Right now it feels like life will never get better. I have reached the end of my patience and I cannot put up with the destructive behaviour anymore. I have considered kicking my partner out, but I don’t want to give up on her. She is also the child of an alcoholic who was verbally and physically abusive. Our counselor is suggesting she goes to a treatment facility, but I’m not sure she is ready for that.

    Thank you for sharing your stories and reading mine.

  6. lynne June 2010 at 7:24 pm

    There are many things going on in my life right now that I don’t have control over. I know I’m not doing the best to take care of myself. My father had a drinking problem and I’m wondering if even though he has been dead for 10 years, that might have influenced me. Two of my closest girlfriends have just had husbands that joined AA and I am a bit scared right now. I have these feeings at work that “I’m not good enough” and I feel that because I’m not living with an alcoholic that I don’t ‘deserve’ Al-Anon.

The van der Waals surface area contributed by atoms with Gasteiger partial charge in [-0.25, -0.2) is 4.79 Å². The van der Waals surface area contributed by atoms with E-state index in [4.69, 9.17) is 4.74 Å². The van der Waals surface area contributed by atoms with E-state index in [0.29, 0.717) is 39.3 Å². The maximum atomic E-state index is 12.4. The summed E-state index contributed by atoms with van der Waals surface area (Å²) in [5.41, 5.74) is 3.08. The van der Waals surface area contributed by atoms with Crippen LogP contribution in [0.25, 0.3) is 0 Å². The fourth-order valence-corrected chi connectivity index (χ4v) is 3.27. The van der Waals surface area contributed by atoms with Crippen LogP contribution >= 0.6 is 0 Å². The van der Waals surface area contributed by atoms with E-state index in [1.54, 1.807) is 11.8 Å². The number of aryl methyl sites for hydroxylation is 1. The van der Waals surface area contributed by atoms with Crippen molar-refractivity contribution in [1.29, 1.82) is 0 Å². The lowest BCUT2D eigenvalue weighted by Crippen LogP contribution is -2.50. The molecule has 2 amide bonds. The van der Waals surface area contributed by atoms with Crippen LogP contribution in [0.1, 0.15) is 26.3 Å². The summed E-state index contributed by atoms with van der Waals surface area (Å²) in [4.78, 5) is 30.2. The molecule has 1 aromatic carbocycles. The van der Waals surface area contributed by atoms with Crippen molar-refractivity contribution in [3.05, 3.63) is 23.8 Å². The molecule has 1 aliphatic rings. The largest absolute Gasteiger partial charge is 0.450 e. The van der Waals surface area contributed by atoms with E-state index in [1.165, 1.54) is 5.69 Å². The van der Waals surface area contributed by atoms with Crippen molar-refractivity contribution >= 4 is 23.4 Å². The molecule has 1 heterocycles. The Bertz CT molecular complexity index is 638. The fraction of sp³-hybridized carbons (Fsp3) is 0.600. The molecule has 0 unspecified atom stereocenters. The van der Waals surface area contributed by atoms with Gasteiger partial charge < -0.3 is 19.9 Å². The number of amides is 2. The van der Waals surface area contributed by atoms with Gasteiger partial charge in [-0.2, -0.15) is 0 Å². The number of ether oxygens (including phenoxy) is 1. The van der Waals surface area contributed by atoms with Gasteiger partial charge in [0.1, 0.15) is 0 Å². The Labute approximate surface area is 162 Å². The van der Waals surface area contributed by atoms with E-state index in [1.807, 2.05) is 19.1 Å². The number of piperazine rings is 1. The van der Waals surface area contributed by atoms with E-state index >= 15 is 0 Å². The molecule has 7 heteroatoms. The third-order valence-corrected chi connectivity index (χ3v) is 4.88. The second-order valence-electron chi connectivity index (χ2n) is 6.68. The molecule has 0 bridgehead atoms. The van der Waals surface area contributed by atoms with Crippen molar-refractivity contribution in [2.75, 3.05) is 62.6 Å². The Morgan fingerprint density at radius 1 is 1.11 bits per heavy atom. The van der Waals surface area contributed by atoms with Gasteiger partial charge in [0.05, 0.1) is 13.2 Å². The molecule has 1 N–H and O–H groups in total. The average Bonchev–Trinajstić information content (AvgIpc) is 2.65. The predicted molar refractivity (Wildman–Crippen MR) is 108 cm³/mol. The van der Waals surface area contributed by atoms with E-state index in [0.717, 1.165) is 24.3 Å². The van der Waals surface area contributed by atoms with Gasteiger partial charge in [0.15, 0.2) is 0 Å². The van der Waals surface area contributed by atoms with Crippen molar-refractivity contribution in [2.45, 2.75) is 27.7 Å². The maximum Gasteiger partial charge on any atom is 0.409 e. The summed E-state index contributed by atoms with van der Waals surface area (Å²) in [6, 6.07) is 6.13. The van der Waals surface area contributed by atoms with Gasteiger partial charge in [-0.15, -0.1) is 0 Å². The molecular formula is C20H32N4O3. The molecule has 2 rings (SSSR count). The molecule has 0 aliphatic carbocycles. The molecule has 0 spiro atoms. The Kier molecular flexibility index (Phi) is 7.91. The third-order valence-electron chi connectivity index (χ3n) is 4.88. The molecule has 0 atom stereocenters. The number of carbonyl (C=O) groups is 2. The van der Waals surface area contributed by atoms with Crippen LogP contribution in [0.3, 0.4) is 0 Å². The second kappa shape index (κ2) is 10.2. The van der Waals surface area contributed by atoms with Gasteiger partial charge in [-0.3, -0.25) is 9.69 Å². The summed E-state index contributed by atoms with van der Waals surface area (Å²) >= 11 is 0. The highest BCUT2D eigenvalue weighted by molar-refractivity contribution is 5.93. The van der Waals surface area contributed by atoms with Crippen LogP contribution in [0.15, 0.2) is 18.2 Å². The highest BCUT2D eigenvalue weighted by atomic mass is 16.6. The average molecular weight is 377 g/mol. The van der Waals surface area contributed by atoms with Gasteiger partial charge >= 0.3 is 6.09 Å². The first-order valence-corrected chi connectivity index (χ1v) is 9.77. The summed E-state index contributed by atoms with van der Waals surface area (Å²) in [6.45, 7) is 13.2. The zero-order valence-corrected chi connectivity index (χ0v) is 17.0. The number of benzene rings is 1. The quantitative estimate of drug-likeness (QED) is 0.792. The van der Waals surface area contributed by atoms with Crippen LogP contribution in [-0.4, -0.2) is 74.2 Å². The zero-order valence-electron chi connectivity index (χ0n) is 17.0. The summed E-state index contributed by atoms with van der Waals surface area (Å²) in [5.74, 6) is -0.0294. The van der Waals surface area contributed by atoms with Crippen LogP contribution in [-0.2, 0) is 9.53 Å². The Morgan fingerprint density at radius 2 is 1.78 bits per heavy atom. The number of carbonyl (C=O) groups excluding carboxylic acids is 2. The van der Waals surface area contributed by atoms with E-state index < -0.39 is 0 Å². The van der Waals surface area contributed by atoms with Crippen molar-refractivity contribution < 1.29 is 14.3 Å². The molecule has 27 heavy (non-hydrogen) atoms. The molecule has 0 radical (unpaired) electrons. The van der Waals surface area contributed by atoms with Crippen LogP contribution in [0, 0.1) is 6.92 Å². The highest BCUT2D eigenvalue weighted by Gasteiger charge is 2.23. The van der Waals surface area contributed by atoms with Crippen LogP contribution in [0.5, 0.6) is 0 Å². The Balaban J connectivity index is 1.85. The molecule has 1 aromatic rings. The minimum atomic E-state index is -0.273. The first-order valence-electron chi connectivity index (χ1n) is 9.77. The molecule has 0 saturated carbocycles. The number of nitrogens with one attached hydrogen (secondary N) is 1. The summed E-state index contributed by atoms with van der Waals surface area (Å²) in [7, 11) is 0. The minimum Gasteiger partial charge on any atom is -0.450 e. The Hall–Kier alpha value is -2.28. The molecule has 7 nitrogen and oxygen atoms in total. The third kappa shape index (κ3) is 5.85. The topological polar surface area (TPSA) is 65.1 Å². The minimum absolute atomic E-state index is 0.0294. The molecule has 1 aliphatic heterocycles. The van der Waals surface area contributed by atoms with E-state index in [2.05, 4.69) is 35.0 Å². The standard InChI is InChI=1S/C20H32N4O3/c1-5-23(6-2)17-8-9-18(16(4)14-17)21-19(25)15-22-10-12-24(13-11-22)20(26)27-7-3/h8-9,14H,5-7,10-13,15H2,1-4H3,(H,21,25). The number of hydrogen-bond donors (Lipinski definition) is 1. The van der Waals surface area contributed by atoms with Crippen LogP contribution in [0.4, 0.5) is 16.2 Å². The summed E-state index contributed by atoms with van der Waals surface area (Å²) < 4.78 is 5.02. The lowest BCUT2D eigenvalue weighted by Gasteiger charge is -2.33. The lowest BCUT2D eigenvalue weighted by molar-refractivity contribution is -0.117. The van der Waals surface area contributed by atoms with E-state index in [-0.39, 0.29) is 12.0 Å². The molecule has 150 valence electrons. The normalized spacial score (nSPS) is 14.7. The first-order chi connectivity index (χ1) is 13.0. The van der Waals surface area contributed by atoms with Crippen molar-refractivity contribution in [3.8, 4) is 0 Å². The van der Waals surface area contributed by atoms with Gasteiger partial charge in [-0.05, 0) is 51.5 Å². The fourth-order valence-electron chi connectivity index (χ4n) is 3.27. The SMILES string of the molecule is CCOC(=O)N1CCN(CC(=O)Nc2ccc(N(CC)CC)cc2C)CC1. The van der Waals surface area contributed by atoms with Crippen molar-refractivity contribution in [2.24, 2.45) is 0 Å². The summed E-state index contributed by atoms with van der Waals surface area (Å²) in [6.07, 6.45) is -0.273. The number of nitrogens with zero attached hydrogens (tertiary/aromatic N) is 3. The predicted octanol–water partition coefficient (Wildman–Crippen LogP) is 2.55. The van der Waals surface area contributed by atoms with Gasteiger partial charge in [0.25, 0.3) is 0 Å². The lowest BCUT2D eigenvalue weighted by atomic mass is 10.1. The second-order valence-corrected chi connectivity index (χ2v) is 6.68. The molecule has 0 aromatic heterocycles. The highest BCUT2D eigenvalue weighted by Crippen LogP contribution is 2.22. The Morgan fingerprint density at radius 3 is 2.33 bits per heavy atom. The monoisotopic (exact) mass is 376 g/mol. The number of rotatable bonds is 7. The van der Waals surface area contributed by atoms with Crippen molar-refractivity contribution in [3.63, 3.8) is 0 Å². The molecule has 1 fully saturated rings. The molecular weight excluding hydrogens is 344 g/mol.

7. 54 yo woman June 2010 at 7:37 pm

    I feel hopeless.

  8. Ann May 2010 at 6:29 am

    I am so glad I listened to this pod cast. It really helped me see why my therapist suggested I attend these meetings. I have been told several times by various therapists but I didn’t listen, but listening to these pod casts and reading I am seeing a lot of me. I never realized that living in a home with an alcoholic father that it was going to shape my life for the next 30-40 years like it did.